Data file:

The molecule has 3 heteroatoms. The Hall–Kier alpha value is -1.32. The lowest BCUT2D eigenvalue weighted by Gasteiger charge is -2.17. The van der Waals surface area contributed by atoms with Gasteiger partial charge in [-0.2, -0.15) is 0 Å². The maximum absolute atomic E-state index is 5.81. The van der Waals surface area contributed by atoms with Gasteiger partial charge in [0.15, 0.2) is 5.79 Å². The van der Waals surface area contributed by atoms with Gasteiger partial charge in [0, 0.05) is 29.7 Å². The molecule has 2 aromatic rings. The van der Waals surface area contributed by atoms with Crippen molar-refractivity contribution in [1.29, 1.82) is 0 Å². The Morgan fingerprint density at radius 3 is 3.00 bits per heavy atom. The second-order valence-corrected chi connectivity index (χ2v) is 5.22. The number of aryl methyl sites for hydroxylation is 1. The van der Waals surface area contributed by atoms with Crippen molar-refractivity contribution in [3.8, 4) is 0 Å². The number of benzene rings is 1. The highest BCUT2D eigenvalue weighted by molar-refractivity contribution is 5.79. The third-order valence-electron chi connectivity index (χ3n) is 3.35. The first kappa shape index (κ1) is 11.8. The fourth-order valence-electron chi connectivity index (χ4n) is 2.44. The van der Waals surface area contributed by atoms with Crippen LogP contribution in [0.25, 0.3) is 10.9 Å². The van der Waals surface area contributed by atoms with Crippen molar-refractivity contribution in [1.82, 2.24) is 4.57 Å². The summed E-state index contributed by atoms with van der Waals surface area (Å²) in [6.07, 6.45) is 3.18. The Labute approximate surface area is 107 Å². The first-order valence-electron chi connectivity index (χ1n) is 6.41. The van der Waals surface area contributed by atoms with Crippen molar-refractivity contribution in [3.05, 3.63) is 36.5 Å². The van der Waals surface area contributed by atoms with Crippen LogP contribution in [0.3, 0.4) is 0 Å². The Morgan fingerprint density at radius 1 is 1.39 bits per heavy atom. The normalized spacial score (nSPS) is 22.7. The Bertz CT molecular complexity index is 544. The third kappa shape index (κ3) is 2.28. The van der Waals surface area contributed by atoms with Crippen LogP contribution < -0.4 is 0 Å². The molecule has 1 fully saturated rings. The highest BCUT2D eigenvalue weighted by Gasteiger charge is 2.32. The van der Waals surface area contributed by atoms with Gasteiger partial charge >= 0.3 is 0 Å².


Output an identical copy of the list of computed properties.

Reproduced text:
The molecule has 3 heteroatoms. The Hall–Kier alpha value is -1.32. The lowest BCUT2D eigenvalue weighted by Gasteiger charge is -2.17. The van der Waals surface area contributed by atoms with Gasteiger partial charge in [-0.2, -0.15) is 0 Å². The maximum absolute atomic E-state index is 5.81. The van der Waals surface area contributed by atoms with Gasteiger partial charge in [0.15, 0.2) is 5.79 Å². The van der Waals surface area contributed by atoms with Gasteiger partial charge in [0, 0.05) is 29.7 Å². The molecule has 2 aromatic rings. The van der Waals surface area contributed by atoms with Crippen molar-refractivity contribution in [1.29, 1.82) is 0 Å². The Morgan fingerprint density at radius 3 is 3.00 bits per heavy atom. The second-order valence-corrected chi connectivity index (χ2v) is 5.22. The number of aryl methyl sites for hydroxylation is 1. The van der Waals surface area contributed by atoms with Crippen molar-refractivity contribution in [3.8, 4) is 0 Å². The number of benzene rings is 1. The highest BCUT2D eigenvalue weighted by molar-refractivity contribution is 5.79. The third-order valence-electron chi connectivity index (χ3n) is 3.35. The first kappa shape index (κ1) is 11.8. The fourth-order valence-electron chi connectivity index (χ4n) is 2.44. The van der Waals surface area contributed by atoms with Crippen LogP contribution in [0.25, 0.3) is 10.9 Å². The van der Waals surface area contributed by atoms with Crippen molar-refractivity contribution in [1.82, 2.24) is 4.57 Å². The summed E-state index contributed by atoms with van der Waals surface area (Å²) in [6.07, 6.45) is 3.18. The Labute approximate surface area is 107 Å². The first-order valence-electron chi connectivity index (χ1n) is 6.41. The van der Waals surface area contributed by atoms with Crippen molar-refractivity contribution in [3.05, 3.63) is 36.5 Å². The van der Waals surface area contributed by atoms with Crippen LogP contribution in [0.3, 0.4) is 0 Å². The Morgan fingerprint density at radius 1 is 1.39 bits per heavy atom. The normalized spacial score (nSPS) is 22.7. The Bertz CT molecular complexity index is 544. The third kappa shape index (κ3) is 2.28. The van der Waals surface area contributed by atoms with Crippen LogP contribution < -0.4 is 0 Å². The molecule has 1 fully saturated rings. The highest BCUT2D eigenvalue weighted by Gasteiger charge is 2.32. The van der Waals surface area contributed by atoms with Gasteiger partial charge >= 0.3 is 0 Å².